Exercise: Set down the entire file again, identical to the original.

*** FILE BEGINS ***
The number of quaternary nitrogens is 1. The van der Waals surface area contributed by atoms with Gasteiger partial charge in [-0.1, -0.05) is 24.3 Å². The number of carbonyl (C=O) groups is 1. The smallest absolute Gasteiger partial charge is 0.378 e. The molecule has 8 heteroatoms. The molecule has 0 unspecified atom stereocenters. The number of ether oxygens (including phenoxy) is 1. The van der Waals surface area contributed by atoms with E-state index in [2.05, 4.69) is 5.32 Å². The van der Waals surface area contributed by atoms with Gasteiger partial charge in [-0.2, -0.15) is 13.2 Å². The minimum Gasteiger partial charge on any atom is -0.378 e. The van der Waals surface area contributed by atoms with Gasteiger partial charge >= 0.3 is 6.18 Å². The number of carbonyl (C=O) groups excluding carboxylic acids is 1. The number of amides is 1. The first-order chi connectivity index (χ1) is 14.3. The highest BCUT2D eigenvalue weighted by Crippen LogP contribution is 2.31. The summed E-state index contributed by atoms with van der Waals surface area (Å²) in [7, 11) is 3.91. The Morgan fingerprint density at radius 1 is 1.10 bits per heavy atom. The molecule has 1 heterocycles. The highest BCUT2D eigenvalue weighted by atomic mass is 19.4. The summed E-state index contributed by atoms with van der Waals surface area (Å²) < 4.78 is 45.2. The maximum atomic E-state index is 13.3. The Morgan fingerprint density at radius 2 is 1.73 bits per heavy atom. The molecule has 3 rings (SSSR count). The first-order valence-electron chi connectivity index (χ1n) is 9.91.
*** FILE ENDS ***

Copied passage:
The number of quaternary nitrogens is 1. The van der Waals surface area contributed by atoms with Gasteiger partial charge in [-0.1, -0.05) is 24.3 Å². The number of carbonyl (C=O) groups is 1. The smallest absolute Gasteiger partial charge is 0.378 e. The molecule has 8 heteroatoms. The molecule has 0 unspecified atom stereocenters. The number of ether oxygens (including phenoxy) is 1. The van der Waals surface area contributed by atoms with E-state index in [2.05, 4.69) is 5.32 Å². The van der Waals surface area contributed by atoms with Gasteiger partial charge in [-0.2, -0.15) is 13.2 Å². The minimum Gasteiger partial charge on any atom is -0.378 e. The van der Waals surface area contributed by atoms with Gasteiger partial charge >= 0.3 is 6.18 Å². The number of carbonyl (C=O) groups excluding carboxylic acids is 1. The number of amides is 1. The first-order chi connectivity index (χ1) is 14.3. The highest BCUT2D eigenvalue weighted by Crippen LogP contribution is 2.31. The summed E-state index contributed by atoms with van der Waals surface area (Å²) in [7, 11) is 3.91. The Morgan fingerprint density at radius 1 is 1.10 bits per heavy atom. The molecule has 1 heterocycles. The highest BCUT2D eigenvalue weighted by atomic mass is 19.4. The summed E-state index contributed by atoms with van der Waals surface area (Å²) < 4.78 is 45.2. The maximum atomic E-state index is 13.3. The Morgan fingerprint density at radius 2 is 1.73 bits per heavy atom. The molecule has 3 rings (SSSR count). The first-order valence-electron chi connectivity index (χ1n) is 9.91.